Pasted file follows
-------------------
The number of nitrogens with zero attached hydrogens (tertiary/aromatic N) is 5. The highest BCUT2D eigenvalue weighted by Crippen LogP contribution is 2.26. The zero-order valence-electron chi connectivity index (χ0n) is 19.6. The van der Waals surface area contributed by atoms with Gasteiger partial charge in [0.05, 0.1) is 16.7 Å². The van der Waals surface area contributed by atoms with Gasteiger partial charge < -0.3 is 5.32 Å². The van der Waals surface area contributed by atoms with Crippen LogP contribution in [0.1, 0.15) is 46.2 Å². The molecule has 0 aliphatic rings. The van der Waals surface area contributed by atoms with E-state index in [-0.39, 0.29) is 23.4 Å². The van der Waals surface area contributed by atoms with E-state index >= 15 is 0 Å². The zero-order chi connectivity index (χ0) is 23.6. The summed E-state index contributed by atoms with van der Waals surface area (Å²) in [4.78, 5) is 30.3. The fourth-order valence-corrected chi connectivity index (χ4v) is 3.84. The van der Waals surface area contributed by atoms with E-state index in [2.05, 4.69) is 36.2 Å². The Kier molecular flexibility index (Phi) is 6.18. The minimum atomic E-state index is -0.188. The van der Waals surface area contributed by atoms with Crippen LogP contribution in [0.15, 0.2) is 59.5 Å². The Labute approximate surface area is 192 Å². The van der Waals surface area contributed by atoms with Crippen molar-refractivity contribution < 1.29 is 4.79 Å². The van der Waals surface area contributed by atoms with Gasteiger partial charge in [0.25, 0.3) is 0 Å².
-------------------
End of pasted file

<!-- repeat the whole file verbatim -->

The number of nitrogens with zero attached hydrogens (tertiary/aromatic N) is 5. The highest BCUT2D eigenvalue weighted by Crippen LogP contribution is 2.26. The zero-order valence-electron chi connectivity index (χ0n) is 19.6. The van der Waals surface area contributed by atoms with Gasteiger partial charge in [0.05, 0.1) is 16.7 Å². The van der Waals surface area contributed by atoms with Gasteiger partial charge < -0.3 is 5.32 Å². The van der Waals surface area contributed by atoms with Crippen LogP contribution in [0.1, 0.15) is 46.2 Å². The molecule has 0 aliphatic rings. The van der Waals surface area contributed by atoms with E-state index in [-0.39, 0.29) is 23.4 Å². The van der Waals surface area contributed by atoms with E-state index >= 15 is 0 Å². The zero-order chi connectivity index (χ0) is 23.6. The summed E-state index contributed by atoms with van der Waals surface area (Å²) in [4.78, 5) is 30.3. The fourth-order valence-corrected chi connectivity index (χ4v) is 3.84. The van der Waals surface area contributed by atoms with E-state index in [2.05, 4.69) is 36.2 Å². The Kier molecular flexibility index (Phi) is 6.18. The minimum atomic E-state index is -0.188. The van der Waals surface area contributed by atoms with Crippen LogP contribution in [0.15, 0.2) is 59.5 Å². The Labute approximate surface area is 192 Å². The van der Waals surface area contributed by atoms with Crippen molar-refractivity contribution < 1.29 is 4.79 Å². The van der Waals surface area contributed by atoms with Gasteiger partial charge in [0.25, 0.3) is 0 Å².